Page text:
Posts Tagged: Jack Chappell


21
Dec 17

U.K. Man Avoids Jail Time in vDOS Case

A U.K. man who pleaded guilty to launching more than 2,000 cyberattacks against some of the world’s largest companies has avoided jail time for his role in the attacks. The judge in the case reportedly was moved by pleas for leniency that cited the man’s youth at the time of the attacks and a diagnosis of autism.

In early July 2017, the West Midlands Police in the U.K. arrested 19-year-old Stockport resident Jack Chappell and charged him with using a now-defunct attack-for-hire service called vDOS to launch attacks against the Web sites of AmazonBBCBTNetflixT-MobileVirgin Media, and Vodafone, between May 1, 2015 and April 30, 2016.

One of several taunting tweets Chappell sent to his DDoS victims.

Chappell also helped launder money for vDOS, which until its demise in September 2016 was by far the most popular and powerful attack-for-hire service — allowing even completely unskilled Internet users to launch crippling assaults capable of knocking most Web sites offline.

Using the Twitter handle @fractal_warrior, Chappell would taunt his victims while  launching attacks against them. The tweet below was among several sent to the Jisc Janet educational support network and Manchester College, where Chappell was a student. In total, Chappell attacked his school at least 21 times, prosecutors showed.

Another taunting Chappell tweet.

Chappell was arrested in April 2016 after investigators traced his Internet address to his home in the U.K. For more on the clues that likely led to his arrest, check out this story.

Nevertheless, the judge in the case was moved by pleas from Chappell’s lawyer, who argued that his client was just an impressionable youth at the time who has autism, a range of conditions characterized by challenges with social skills, repetitive behaviors, speech and nonverbal communication.

The defense called on an expert who reportedly testified that Chappell was “one of the most talented people with a computer he had ever seen.”

“He is in some ways as much of a victim, he has been exploited and used,” Chappell’s attorney Stuart Kaufman told the court, according to the Manchester Evening News. “He is not malicious, he is mischievous.”

The same publication quoted Judge Maurice Greene at Chappell’s sentencing this week, saying to the young man: “You were undoubtedly taken advantage of by those more criminally sophisticated than yourself. You would be extremely vulnerable in a custodial element.”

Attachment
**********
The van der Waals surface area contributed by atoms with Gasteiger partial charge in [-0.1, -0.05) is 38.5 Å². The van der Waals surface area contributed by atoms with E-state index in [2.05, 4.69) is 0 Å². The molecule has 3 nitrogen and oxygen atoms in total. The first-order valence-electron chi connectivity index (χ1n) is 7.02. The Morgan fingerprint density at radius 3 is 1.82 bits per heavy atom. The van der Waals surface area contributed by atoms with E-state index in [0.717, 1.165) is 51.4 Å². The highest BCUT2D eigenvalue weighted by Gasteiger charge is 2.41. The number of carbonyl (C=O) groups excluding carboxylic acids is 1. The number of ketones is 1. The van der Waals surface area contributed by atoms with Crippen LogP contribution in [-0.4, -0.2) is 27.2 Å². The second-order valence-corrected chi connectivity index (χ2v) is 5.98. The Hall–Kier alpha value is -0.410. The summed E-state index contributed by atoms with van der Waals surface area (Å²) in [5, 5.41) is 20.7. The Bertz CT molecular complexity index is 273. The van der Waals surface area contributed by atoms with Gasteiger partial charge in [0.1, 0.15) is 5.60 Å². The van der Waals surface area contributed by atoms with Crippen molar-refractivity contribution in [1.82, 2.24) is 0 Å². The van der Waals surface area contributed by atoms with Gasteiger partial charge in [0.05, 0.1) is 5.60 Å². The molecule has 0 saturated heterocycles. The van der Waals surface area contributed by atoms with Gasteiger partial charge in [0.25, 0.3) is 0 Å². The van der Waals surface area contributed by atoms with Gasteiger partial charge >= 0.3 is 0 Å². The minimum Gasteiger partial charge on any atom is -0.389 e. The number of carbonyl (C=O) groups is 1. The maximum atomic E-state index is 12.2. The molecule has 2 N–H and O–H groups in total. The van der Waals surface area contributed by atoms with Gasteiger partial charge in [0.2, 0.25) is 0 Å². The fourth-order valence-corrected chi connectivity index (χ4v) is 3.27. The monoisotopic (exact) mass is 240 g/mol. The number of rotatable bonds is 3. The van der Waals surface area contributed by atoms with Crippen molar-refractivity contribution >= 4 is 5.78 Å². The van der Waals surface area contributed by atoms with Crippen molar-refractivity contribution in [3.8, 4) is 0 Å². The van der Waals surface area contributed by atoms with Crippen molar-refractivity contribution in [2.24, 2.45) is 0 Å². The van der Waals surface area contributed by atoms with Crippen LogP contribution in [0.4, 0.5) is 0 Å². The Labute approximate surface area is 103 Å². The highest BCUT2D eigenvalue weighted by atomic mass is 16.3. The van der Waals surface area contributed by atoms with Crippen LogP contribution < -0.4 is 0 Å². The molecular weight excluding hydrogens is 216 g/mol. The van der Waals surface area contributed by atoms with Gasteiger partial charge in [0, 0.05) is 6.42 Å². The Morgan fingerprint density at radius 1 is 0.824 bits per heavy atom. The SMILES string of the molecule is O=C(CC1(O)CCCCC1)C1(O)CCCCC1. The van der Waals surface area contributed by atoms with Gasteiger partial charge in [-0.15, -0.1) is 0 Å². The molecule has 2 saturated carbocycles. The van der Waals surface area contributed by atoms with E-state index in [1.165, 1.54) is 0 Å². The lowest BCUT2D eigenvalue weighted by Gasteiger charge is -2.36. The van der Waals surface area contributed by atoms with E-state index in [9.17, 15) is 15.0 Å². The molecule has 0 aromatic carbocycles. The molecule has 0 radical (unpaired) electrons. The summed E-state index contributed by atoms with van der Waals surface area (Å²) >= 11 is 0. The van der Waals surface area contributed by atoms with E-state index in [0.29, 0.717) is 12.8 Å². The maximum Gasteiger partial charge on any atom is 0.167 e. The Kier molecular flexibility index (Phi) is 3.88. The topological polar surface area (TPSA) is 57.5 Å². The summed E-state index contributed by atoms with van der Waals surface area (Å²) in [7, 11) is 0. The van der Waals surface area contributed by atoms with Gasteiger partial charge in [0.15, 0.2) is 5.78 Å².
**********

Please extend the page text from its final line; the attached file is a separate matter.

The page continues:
Judge Greene decided to suspend a sentence of 16 months at a young offenders institution; Chappell will instead “undertake 20 days rehabilitation activity,” although it’s unclear exactly what that will entail.

ANALYSIS/RANT

It’s remarkable when someone so willingly and gleefully involved in a crime spree such as this can emerge from it looking like the victim. “Autistic Hacker Had Been Exploited,” declared a headline about the sentence in the U.K. newspaper The Times.

After reading the coverage of this case in the press, I half expected to see another story saying someone had pinned a medal on Chappell or offered him a job. Continue reading →


21
Nov 17

Correcting the Record on vDOS Prosecutions

KrebsOnSecurity recently featured a story about a New Mexico man who stands accused of using the now-defunct vDOS attack-for-hire service to hobble the Web sites of several former employers. That piece stated that I wasn’t aware of any other prosecutions related to vDOS customers, but as it happens there was a prosecution in the United Kingdom earlier this year of a man who’s admitted to both using and helping to administer vDOS. Here’s a look at some open-source clues that may have led to the U.K. man’s arrest.

Jack Chappell, outside of a court hearing in the U.K. earlier this year.

In early July 2017, the West Midlands Police in the U.K. arrested 19-year-old Stockport resident Jack Chappell and charged him with aiding the vDOS co-founders — two Israeli men who were arrested late year and charged with running the service.

Until its demise in September 2016, vDOS was by far the most popular and powerful attack-for-hire service, allowing even completely unskilled Internet users to launch crippling assaults capable of knocking most Web sites offline. vDOS made more than $600,000 in just two of the four years it was in operation, launching more than 150,000 attacks against thousands of victims (including this site).

For his part, Chappell was charged with assisting in attacks against Web sites for some of the world’s largest companies, including Amazon, BBC, BT, Netflix, T-Mobile, Virgin Media, and Vodafone, between May 1, 2015 and April 30, 2016.

At the end of July 2017, Chappell pleaded guilty to those allegations, as well as charges of helping vDOS launder money from customers wishing to pay for attacks with PayPal accounts.

A big factor in that plea was the leak of the vDOS attacks, customer support and payments databases to this author and to U.S. law enforcement officials in the fall of 2016. Those databases provided extremely detailed information about co-conspirators, paying customers and victims.

But as with many other cybercrime investigations, the perpetrator in this case appears to have been caught thanks to a combination of several all-too-common factors, including password re-use, an active presence on the sprawling English-language hacking community Hackforums, and domain names registered in his real name. In combination, these clues provide a crucial bridge between Chappell’s online and real-world identities. Continue reading →